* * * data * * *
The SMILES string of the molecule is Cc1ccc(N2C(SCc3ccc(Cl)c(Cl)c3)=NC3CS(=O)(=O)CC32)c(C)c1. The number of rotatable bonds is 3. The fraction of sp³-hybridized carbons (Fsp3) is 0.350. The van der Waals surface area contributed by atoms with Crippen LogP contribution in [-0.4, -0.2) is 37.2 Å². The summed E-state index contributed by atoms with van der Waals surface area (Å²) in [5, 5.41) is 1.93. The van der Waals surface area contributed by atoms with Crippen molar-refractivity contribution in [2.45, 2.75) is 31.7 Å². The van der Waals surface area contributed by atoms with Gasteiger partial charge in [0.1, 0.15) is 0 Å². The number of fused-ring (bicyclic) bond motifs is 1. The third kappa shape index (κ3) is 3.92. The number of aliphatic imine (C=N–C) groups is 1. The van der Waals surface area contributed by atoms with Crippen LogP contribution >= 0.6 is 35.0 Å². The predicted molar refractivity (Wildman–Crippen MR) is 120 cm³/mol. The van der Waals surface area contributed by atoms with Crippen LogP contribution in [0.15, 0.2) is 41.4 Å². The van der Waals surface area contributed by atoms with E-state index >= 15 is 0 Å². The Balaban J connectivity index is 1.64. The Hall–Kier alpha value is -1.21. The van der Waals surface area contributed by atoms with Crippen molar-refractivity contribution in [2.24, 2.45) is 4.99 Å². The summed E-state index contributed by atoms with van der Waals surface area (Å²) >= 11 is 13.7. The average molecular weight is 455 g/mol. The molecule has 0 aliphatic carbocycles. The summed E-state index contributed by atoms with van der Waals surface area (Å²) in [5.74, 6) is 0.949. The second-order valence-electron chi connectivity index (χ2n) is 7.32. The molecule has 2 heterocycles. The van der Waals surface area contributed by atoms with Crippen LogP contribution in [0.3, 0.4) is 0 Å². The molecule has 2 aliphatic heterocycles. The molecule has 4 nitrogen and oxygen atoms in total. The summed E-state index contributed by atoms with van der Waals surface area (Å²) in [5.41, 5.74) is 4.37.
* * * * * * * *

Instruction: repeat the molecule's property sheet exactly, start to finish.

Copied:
The SMILES string of the molecule is Cc1ccc(N2C(SCc3ccc(Cl)c(Cl)c3)=NC3CS(=O)(=O)CC32)c(C)c1. The number of rotatable bonds is 3. The fraction of sp³-hybridized carbons (Fsp3) is 0.350. The van der Waals surface area contributed by atoms with Crippen LogP contribution in [-0.4, -0.2) is 37.2 Å². The summed E-state index contributed by atoms with van der Waals surface area (Å²) in [5, 5.41) is 1.93. The van der Waals surface area contributed by atoms with Crippen molar-refractivity contribution in [2.45, 2.75) is 31.7 Å². The van der Waals surface area contributed by atoms with Gasteiger partial charge in [0.1, 0.15) is 0 Å². The number of fused-ring (bicyclic) bond motifs is 1. The third kappa shape index (κ3) is 3.92. The number of aliphatic imine (C=N–C) groups is 1. The van der Waals surface area contributed by atoms with Crippen LogP contribution >= 0.6 is 35.0 Å². The predicted molar refractivity (Wildman–Crippen MR) is 120 cm³/mol. The van der Waals surface area contributed by atoms with Crippen LogP contribution in [0.15, 0.2) is 41.4 Å². The van der Waals surface area contributed by atoms with E-state index >= 15 is 0 Å². The Balaban J connectivity index is 1.64. The Hall–Kier alpha value is -1.21. The van der Waals surface area contributed by atoms with Crippen molar-refractivity contribution in [2.24, 2.45) is 4.99 Å². The summed E-state index contributed by atoms with van der Waals surface area (Å²) >= 11 is 13.7. The average molecular weight is 455 g/mol. The molecule has 0 aliphatic carbocycles. The summed E-state index contributed by atoms with van der Waals surface area (Å²) in [5.74, 6) is 0.949. The second-order valence-electron chi connectivity index (χ2n) is 7.32. The molecule has 2 heterocycles. The van der Waals surface area contributed by atoms with Crippen LogP contribution in [0.3, 0.4) is 0 Å². The molecule has 2 aliphatic heterocycles. The molecule has 4 nitrogen and oxygen atoms in total. The summed E-state index contributed by atoms with van der Waals surface area (Å²) in [5.41, 5.74) is 4.37.